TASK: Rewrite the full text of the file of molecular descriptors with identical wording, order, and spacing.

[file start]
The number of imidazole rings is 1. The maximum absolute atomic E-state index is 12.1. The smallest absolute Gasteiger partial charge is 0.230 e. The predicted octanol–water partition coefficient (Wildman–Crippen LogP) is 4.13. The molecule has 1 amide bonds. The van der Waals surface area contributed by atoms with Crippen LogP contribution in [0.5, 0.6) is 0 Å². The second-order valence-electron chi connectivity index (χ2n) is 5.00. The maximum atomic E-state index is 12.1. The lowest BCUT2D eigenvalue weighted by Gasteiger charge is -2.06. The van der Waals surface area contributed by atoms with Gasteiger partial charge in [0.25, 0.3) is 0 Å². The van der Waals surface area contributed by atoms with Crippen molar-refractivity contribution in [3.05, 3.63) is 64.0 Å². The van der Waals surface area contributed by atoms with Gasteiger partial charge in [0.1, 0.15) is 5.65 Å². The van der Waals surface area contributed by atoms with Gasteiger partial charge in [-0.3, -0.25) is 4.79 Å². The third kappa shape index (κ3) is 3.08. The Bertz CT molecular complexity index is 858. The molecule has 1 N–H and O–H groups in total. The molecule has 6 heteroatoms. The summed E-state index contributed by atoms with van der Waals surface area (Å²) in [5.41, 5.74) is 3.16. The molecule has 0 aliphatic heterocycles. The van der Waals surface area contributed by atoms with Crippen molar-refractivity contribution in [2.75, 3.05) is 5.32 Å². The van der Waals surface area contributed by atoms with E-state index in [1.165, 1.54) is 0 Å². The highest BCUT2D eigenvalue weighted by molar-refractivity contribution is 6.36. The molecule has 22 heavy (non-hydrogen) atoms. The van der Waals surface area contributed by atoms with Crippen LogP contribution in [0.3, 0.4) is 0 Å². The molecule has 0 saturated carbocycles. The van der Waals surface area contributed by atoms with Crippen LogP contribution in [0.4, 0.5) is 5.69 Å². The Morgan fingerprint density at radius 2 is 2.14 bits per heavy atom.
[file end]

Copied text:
The number of imidazole rings is 1. The maximum absolute atomic E-state index is 12.1. The smallest absolute Gasteiger partial charge is 0.230 e. The predicted octanol–water partition coefficient (Wildman–Crippen LogP) is 4.13. The molecule has 1 amide bonds. The van der Waals surface area contributed by atoms with Crippen LogP contribution in [0.5, 0.6) is 0 Å². The second-order valence-electron chi connectivity index (χ2n) is 5.00. The maximum atomic E-state index is 12.1. The lowest BCUT2D eigenvalue weighted by Gasteiger charge is -2.06. The van der Waals surface area contributed by atoms with Gasteiger partial charge in [0.25, 0.3) is 0 Å². The van der Waals surface area contributed by atoms with Crippen molar-refractivity contribution in [3.05, 3.63) is 64.0 Å². The van der Waals surface area contributed by atoms with Gasteiger partial charge in [0.1, 0.15) is 5.65 Å². The van der Waals surface area contributed by atoms with Gasteiger partial charge in [-0.3, -0.25) is 4.79 Å². The third kappa shape index (κ3) is 3.08. The Bertz CT molecular complexity index is 858. The molecule has 1 N–H and O–H groups in total. The molecule has 6 heteroatoms. The summed E-state index contributed by atoms with van der Waals surface area (Å²) in [5.41, 5.74) is 3.16. The molecule has 0 aliphatic heterocycles. The van der Waals surface area contributed by atoms with Crippen molar-refractivity contribution in [2.75, 3.05) is 5.32 Å². The van der Waals surface area contributed by atoms with E-state index in [1.165, 1.54) is 0 Å². The highest BCUT2D eigenvalue weighted by molar-refractivity contribution is 6.36. The molecule has 22 heavy (non-hydrogen) atoms. The van der Waals surface area contributed by atoms with Crippen LogP contribution in [0.3, 0.4) is 0 Å². The molecule has 0 saturated carbocycles. The van der Waals surface area contributed by atoms with Crippen LogP contribution in [0.4, 0.5) is 5.69 Å². The Morgan fingerprint density at radius 2 is 2.14 bits per heavy atom.